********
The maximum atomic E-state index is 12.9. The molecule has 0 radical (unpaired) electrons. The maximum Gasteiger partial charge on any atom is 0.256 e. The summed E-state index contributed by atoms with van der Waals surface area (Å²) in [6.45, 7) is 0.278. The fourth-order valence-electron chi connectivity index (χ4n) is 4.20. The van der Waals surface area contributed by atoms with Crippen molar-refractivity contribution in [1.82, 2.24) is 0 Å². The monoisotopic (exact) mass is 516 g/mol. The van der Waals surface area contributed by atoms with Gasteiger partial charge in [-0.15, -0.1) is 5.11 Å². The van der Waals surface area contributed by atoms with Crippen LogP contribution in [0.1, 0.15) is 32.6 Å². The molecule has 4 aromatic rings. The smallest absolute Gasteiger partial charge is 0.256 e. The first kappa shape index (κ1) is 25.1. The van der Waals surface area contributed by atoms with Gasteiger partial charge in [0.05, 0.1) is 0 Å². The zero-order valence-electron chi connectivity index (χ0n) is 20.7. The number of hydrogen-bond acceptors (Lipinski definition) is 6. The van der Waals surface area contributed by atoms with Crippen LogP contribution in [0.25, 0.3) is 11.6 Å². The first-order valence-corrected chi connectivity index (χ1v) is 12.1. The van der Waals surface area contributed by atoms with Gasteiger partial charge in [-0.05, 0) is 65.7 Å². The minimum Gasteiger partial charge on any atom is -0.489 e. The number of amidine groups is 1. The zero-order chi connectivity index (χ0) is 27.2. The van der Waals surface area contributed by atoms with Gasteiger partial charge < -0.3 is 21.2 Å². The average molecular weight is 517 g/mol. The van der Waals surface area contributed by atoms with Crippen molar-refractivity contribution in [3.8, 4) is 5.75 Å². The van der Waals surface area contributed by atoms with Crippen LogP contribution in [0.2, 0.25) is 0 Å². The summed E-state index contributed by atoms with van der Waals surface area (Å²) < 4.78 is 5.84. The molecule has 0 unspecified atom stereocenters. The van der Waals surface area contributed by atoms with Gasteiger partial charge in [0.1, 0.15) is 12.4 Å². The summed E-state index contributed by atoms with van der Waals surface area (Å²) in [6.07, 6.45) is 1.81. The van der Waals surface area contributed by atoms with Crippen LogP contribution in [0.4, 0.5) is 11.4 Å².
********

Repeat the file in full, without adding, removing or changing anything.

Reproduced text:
The maximum atomic E-state index is 12.9. The molecule has 0 radical (unpaired) electrons. The maximum Gasteiger partial charge on any atom is 0.256 e. The summed E-state index contributed by atoms with van der Waals surface area (Å²) in [6.45, 7) is 0.278. The fourth-order valence-electron chi connectivity index (χ4n) is 4.20. The van der Waals surface area contributed by atoms with Crippen molar-refractivity contribution in [1.82, 2.24) is 0 Å². The monoisotopic (exact) mass is 516 g/mol. The van der Waals surface area contributed by atoms with Gasteiger partial charge in [-0.15, -0.1) is 5.11 Å². The van der Waals surface area contributed by atoms with Crippen LogP contribution in [0.1, 0.15) is 32.6 Å². The molecule has 4 aromatic rings. The smallest absolute Gasteiger partial charge is 0.256 e. The first kappa shape index (κ1) is 25.1. The van der Waals surface area contributed by atoms with Gasteiger partial charge in [0.05, 0.1) is 0 Å². The zero-order valence-electron chi connectivity index (χ0n) is 20.7. The number of hydrogen-bond acceptors (Lipinski definition) is 6. The van der Waals surface area contributed by atoms with Crippen LogP contribution in [0.25, 0.3) is 11.6 Å². The first-order valence-corrected chi connectivity index (χ1v) is 12.1. The van der Waals surface area contributed by atoms with Gasteiger partial charge in [-0.05, 0) is 65.7 Å². The minimum Gasteiger partial charge on any atom is -0.489 e. The number of amidine groups is 1. The zero-order chi connectivity index (χ0) is 27.2. The van der Waals surface area contributed by atoms with Gasteiger partial charge < -0.3 is 21.2 Å². The average molecular weight is 517 g/mol. The van der Waals surface area contributed by atoms with Crippen molar-refractivity contribution in [3.8, 4) is 5.75 Å². The van der Waals surface area contributed by atoms with Crippen LogP contribution in [0.2, 0.25) is 0 Å². The summed E-state index contributed by atoms with van der Waals surface area (Å²) < 4.78 is 5.84. The molecule has 0 unspecified atom stereocenters. The van der Waals surface area contributed by atoms with Gasteiger partial charge in [0.1, 0.15) is 12.4 Å². The summed E-state index contributed by atoms with van der Waals surface area (Å²) in [6.07, 6.45) is 1.81. The van der Waals surface area contributed by atoms with Crippen LogP contribution in [0.4, 0.5) is 11.4 Å².